Israeli Rowers Make History
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Israeli Rowers Make History

When you think university rowing races, you think Oxford-Cambridge on the Thames, or Harvard-Yale on (Connecticut’s) Thames.

Now you can think Tel Aviv-Weizmann on the Yarkon.

Nine-member crews from Tel Aviv University and the Weizmann Institute of Science recently took part in their first intercollegiate rowing competition, 1,000 meters on the Yarkon River in central Israel, which flows from north of Petah Tikva through Tel Aviv’s Yarkon Park and empties into the Mediterranean.

Inspired by the storied, 186-year-old race between England’s prestigious institutions of higher learning — and athletics — the Israeli squads trained for months at the Daniel Rowing Centre in Tel Aviv.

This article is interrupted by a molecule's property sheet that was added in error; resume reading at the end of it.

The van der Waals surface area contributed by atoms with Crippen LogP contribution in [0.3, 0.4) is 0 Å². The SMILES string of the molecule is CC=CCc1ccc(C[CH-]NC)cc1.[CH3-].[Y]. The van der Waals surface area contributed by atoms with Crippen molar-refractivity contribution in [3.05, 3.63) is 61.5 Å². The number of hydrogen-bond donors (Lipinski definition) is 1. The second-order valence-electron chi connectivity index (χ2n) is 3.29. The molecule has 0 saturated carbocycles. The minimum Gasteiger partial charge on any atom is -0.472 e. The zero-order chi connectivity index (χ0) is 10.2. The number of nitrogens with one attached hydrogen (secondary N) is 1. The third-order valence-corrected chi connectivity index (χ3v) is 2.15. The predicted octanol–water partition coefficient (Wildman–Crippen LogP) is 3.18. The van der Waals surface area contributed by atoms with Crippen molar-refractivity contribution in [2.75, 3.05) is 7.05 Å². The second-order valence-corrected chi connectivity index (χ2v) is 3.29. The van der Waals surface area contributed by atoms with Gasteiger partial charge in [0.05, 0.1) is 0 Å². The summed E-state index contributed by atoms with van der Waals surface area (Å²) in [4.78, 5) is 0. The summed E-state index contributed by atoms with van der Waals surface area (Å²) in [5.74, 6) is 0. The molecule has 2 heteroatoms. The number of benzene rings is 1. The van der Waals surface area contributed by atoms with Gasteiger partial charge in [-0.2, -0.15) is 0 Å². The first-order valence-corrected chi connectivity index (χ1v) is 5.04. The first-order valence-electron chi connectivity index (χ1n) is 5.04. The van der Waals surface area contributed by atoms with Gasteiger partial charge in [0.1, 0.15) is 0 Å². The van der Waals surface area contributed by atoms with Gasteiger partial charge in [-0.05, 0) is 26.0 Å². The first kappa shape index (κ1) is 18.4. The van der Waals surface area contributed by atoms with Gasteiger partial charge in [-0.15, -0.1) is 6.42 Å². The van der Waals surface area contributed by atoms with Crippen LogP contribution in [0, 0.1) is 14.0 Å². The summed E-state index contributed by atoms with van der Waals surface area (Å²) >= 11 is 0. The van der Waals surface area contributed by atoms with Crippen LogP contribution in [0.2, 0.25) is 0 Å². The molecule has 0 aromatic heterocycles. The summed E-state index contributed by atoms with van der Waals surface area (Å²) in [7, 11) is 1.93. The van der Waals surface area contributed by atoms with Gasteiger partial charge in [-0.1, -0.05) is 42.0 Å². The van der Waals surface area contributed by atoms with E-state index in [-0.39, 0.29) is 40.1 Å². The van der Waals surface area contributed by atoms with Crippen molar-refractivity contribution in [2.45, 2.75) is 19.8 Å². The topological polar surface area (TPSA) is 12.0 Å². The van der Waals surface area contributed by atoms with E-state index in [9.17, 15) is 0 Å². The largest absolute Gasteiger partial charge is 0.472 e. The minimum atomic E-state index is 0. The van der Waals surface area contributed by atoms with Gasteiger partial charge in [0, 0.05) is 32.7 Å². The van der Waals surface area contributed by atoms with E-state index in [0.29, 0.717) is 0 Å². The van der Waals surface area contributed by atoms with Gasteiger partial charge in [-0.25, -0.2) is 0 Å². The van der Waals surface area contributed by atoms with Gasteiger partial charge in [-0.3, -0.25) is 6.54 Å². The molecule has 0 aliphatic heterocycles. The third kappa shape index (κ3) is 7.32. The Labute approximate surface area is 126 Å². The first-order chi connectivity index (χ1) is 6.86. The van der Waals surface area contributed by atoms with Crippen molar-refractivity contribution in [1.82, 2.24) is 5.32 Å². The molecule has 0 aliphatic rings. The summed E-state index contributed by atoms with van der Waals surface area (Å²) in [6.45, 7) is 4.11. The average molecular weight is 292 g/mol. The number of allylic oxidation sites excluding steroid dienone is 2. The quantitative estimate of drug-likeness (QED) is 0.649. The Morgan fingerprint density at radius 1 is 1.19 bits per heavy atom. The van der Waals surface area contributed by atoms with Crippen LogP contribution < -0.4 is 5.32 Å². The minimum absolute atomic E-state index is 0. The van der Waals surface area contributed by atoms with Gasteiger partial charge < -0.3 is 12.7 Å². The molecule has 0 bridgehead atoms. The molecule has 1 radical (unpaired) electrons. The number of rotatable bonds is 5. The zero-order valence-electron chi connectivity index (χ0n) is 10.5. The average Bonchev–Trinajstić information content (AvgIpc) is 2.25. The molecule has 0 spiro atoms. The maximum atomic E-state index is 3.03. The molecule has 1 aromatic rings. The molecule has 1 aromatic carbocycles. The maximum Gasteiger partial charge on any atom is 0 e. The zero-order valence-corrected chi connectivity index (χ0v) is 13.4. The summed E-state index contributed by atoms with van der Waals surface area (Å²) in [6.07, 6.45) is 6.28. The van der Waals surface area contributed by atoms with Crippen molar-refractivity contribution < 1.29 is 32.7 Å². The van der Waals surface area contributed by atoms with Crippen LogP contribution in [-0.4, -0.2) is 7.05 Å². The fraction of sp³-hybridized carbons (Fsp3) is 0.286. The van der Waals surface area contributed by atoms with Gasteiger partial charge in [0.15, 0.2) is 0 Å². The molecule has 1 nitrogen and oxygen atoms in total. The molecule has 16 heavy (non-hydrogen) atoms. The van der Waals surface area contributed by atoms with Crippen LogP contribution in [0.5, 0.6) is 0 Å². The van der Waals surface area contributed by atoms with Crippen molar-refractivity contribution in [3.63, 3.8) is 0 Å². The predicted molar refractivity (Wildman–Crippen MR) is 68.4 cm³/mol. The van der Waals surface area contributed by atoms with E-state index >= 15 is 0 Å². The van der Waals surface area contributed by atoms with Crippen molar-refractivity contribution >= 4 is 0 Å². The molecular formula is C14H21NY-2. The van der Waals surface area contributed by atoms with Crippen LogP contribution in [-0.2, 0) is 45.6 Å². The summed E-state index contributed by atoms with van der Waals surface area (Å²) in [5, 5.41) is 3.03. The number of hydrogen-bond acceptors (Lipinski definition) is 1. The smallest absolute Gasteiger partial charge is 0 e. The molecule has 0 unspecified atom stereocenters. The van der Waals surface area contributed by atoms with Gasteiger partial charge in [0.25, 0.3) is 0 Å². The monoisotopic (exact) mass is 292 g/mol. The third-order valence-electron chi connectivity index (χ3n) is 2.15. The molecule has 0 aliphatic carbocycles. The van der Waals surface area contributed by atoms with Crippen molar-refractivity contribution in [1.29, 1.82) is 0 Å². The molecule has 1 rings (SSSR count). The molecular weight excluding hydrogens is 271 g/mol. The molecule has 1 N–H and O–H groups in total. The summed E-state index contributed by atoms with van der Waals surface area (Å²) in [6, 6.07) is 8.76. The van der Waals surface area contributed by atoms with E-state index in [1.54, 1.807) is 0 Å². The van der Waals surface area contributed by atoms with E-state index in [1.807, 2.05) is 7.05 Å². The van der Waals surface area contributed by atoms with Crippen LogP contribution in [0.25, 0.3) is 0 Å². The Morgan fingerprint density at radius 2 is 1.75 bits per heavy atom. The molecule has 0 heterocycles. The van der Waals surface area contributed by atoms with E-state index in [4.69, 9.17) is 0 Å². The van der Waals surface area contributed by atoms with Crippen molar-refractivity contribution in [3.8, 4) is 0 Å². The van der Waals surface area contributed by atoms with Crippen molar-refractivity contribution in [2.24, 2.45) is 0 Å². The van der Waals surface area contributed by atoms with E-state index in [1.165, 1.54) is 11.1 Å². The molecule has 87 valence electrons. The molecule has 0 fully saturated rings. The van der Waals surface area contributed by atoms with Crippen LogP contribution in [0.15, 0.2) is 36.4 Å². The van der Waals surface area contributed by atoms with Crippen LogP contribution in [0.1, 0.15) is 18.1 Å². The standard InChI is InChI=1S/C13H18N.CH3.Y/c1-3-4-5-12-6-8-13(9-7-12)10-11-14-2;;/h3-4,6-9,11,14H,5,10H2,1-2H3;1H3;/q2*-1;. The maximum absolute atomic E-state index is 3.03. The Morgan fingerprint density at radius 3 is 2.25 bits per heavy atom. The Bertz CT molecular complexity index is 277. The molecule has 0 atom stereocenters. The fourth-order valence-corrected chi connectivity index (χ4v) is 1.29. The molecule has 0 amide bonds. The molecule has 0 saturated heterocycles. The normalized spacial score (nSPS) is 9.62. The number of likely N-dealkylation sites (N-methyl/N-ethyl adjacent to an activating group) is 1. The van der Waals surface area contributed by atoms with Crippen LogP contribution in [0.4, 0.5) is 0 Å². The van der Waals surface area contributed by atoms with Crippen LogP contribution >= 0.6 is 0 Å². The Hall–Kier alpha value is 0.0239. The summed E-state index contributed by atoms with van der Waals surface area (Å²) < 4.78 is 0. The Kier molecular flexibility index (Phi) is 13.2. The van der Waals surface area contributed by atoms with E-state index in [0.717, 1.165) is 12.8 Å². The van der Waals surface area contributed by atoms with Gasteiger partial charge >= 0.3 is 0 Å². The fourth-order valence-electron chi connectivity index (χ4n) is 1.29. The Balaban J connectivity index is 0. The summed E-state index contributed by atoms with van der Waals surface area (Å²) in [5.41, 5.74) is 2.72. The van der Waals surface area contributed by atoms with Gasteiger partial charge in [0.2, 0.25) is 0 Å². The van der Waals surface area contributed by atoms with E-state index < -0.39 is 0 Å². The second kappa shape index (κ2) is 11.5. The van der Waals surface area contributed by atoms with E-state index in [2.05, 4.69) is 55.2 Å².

The TAU squad won by 12 seconds.

“It’s a huge honor to win the cup of the first universities’ boat race,” said a statement from Tel Aviv University’s sports department. “Rowing is popular in universities throughout the world, and we find great value in building our team for the years to come.”

Rowing is becoming a popular sport in Israel. Israel’s national rowing squad participated in the recent Rowing World Cup in Varese, Italy, and the third annual Dragon Boat Israel festival (the stern of the boats features a traditional Chinese dragon), raising money for charitable causes, took place on the Sea of Galilee, with hundreds of competitors.

One Israeli, Moran Samuel, a paralympic athlete, captured a gold medal in the Varese competition, not only shattering her own personal record, but breaking the Israeli record while defeating the reigning world champion, Norwegian rower Birgit Skarstein.

editor@jewishweek.org

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